A key adviser to GM CEO Mary Barra confirmed that the maker is closely studying the Toyota case and expects to be under the microscope for at least several more years. But it isn't alone. A veteran Detroit auto industry official, speaking without official authorization, summed it up by noting that the recall "system is working. It's providing the pressure and people know what will happen if they don't respond."
In many cases, it means that relatively minor issues that might have been ignored—or been the subject of less aggressive "service bulletins"—in the past are now triggering full-fledged recalls.
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"Hiding a defect will eventually come back to haunt you," observed Don Tanner, a reputation specialist with Detroit-based consulting firm TannerFriedman.
In years past, manufacturers often worried about how a recall might be perceived by the public. Various marketing experts agree that the damage is much less today because consumers see such service actions as a normal process that, if anything, is designed to keep them safe. But the GM ignition switch fiasco shows there are exceptions.
"Recalls become a problem when the ethical issue becomes part of the story," said Anthony Johndrow, a managing partner with New York's Reputation Institute. And that's become the problem for GM, which, it appears, delayed the recall for a decade, opting against an early callback because it would have cost more than the maker deemed justifiable.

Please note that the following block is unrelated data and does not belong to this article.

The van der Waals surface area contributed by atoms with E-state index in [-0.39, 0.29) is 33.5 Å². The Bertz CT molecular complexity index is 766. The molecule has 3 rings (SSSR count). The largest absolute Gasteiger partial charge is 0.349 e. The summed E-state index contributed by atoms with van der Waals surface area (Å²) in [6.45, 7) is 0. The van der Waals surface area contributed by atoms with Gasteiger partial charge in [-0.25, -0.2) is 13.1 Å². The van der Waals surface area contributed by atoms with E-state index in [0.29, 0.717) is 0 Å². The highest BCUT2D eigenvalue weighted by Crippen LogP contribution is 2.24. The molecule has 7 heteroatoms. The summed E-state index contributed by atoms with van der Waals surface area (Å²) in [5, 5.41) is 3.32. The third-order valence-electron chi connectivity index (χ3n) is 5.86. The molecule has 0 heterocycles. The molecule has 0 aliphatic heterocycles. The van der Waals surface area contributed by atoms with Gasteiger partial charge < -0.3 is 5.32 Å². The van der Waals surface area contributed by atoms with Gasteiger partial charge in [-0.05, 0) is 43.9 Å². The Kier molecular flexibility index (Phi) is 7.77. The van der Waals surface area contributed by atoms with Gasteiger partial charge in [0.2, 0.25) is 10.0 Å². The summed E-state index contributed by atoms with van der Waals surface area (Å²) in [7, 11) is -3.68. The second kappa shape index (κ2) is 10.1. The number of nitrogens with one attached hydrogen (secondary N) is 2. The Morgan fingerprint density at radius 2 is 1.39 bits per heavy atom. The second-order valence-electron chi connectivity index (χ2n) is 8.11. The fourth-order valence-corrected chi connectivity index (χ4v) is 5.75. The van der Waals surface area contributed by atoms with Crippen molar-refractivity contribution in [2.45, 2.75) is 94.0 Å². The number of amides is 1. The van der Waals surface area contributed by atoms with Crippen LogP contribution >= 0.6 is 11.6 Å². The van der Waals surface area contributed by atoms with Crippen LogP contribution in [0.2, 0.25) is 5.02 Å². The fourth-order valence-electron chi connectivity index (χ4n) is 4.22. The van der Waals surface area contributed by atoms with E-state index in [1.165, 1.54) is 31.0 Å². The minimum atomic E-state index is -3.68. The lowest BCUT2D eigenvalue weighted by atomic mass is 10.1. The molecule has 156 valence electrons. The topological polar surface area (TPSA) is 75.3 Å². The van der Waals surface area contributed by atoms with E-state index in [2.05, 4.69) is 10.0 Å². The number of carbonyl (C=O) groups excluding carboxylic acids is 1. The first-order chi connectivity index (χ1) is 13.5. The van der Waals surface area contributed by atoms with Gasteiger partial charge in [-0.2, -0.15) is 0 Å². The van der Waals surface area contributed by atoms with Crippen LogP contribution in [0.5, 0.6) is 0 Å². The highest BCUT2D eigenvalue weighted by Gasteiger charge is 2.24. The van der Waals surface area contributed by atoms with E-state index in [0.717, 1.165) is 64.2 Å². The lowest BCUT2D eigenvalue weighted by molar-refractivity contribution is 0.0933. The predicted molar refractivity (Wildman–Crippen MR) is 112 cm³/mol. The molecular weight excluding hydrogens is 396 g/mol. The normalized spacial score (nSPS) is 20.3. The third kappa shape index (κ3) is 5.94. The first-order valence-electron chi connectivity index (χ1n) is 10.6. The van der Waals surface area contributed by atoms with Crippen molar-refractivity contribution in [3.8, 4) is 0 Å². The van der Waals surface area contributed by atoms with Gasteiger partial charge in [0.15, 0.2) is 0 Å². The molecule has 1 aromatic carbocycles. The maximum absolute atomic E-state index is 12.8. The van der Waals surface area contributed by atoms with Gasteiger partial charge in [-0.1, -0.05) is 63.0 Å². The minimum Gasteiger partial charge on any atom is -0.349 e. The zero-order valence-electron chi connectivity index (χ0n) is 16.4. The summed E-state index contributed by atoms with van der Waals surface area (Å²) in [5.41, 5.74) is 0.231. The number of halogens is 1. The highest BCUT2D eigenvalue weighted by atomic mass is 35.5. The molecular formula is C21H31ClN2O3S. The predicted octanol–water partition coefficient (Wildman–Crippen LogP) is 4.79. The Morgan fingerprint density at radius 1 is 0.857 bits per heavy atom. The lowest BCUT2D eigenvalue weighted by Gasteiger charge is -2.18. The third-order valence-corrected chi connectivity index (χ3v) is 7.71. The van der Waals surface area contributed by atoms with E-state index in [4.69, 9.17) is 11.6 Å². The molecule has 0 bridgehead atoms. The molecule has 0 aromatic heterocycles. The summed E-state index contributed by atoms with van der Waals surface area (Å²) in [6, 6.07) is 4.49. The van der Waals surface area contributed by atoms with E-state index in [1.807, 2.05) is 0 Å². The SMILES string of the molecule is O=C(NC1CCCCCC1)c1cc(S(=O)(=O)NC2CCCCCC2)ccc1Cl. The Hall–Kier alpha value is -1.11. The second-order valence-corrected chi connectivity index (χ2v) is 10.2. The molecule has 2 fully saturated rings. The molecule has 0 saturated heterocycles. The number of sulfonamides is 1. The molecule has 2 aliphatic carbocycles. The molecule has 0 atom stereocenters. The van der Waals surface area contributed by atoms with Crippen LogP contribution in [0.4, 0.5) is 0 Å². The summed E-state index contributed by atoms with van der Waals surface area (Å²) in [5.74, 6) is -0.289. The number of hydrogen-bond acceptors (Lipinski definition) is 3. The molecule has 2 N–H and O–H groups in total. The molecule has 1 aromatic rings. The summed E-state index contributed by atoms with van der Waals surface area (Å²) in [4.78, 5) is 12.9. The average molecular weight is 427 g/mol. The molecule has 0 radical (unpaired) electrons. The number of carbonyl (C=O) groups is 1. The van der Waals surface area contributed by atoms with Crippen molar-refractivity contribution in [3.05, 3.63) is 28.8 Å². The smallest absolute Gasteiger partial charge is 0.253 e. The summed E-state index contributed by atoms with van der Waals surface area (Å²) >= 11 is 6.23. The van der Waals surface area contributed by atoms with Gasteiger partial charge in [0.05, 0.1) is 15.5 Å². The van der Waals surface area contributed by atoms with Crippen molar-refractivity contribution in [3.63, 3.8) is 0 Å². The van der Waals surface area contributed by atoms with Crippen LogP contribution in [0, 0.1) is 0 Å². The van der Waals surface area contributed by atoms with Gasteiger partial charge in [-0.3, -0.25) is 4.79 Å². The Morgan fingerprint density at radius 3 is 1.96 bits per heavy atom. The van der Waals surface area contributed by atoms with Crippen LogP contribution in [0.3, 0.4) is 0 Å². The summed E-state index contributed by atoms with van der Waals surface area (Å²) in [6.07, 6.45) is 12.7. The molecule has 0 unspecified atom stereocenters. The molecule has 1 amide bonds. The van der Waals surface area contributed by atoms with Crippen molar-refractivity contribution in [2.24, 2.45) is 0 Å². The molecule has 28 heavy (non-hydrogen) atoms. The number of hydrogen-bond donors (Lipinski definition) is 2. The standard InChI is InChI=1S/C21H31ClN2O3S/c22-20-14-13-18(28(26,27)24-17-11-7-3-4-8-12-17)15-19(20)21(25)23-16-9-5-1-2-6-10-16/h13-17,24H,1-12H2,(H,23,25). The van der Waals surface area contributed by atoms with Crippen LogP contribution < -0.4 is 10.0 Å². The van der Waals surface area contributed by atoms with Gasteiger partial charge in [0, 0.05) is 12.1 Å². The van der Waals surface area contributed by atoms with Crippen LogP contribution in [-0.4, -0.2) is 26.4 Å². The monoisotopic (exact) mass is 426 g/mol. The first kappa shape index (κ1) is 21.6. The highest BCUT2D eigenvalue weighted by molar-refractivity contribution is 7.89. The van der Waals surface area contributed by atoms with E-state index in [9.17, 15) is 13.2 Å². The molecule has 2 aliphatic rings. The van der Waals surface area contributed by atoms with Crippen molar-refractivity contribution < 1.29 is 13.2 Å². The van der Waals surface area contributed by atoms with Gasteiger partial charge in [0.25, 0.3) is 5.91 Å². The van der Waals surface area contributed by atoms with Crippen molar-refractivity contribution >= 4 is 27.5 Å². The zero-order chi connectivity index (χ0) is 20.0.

A company will get in trouble if it relies on "Machiavellian decision making," warned Johndrow, that "relies on a cost-benefit analysis against the cost of a human life."
Curiously, many motorists seem to make similar decisions when delivered a recall notice. According to NHTSA, an average of only 70 percent of vehicle owners typically take a car in for repairs, a figure that can fall to as little as 20 percent to 30 percent for minor issues.
Toyota aggressively pushed to boost the recall response rate for its 2009 and 2010 recalls, and GM is expected to do the same for the ignition switch issue, but despite the potential dangers, few expect it to get close to a 100 percent response rate.
—By CNBC Contributor Paul A. Eisenstein